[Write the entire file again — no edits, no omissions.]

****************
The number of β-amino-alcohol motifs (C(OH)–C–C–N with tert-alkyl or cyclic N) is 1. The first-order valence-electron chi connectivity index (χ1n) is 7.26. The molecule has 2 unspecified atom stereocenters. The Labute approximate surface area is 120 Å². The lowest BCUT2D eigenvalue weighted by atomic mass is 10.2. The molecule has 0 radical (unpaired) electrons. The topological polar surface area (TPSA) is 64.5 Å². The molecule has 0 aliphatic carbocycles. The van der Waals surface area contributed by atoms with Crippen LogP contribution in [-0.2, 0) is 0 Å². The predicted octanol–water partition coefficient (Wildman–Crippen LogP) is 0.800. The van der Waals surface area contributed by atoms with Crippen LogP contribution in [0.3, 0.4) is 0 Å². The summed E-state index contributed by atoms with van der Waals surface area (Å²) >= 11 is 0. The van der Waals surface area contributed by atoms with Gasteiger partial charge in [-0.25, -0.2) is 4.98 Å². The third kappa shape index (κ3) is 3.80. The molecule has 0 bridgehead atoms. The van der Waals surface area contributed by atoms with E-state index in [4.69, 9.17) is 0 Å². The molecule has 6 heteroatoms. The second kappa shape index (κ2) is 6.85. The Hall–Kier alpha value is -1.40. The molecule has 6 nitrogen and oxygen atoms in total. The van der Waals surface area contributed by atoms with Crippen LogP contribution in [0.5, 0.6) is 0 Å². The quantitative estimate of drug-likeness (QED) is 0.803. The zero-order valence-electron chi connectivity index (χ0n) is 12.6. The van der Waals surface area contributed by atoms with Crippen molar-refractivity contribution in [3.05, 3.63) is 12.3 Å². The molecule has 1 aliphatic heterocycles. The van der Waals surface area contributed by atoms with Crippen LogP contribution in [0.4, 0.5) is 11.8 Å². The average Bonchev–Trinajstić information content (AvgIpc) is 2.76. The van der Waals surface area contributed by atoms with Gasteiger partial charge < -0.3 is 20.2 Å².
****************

The number of β-amino-alcohol motifs (C(OH)–C–C–N with tert-alkyl or cyclic N) is 1. The first-order valence-electron chi connectivity index (χ1n) is 7.26. The molecule has 2 unspecified atom stereocenters. The Labute approximate surface area is 120 Å². The lowest BCUT2D eigenvalue weighted by atomic mass is 10.2. The molecule has 0 radical (unpaired) electrons. The topological polar surface area (TPSA) is 64.5 Å². The molecule has 0 aliphatic carbocycles. The van der Waals surface area contributed by atoms with Crippen LogP contribution in [-0.2, 0) is 0 Å². The predicted octanol–water partition coefficient (Wildman–Crippen LogP) is 0.800. The van der Waals surface area contributed by atoms with Crippen LogP contribution in [0.3, 0.4) is 0 Å². The summed E-state index contributed by atoms with van der Waals surface area (Å²) >= 11 is 0. The van der Waals surface area contributed by atoms with Gasteiger partial charge in [-0.25, -0.2) is 4.98 Å². The third kappa shape index (κ3) is 3.80. The molecule has 0 bridgehead atoms. The van der Waals surface area contributed by atoms with E-state index in [4.69, 9.17) is 0 Å². The molecule has 6 heteroatoms. The second kappa shape index (κ2) is 6.85. The Hall–Kier alpha value is -1.40. The molecule has 6 nitrogen and oxygen atoms in total. The van der Waals surface area contributed by atoms with Crippen LogP contribution in [0.5, 0.6) is 0 Å². The quantitative estimate of drug-likeness (QED) is 0.803. The zero-order valence-electron chi connectivity index (χ0n) is 12.6. The van der Waals surface area contributed by atoms with Crippen molar-refractivity contribution in [3.05, 3.63) is 12.3 Å². The molecule has 1 aliphatic heterocycles. The van der Waals surface area contributed by atoms with Crippen LogP contribution in [0.4, 0.5) is 11.8 Å². The average Bonchev–Trinajstić information content (AvgIpc) is 2.76. The van der Waals surface area contributed by atoms with Gasteiger partial charge < -0.3 is 20.2 Å².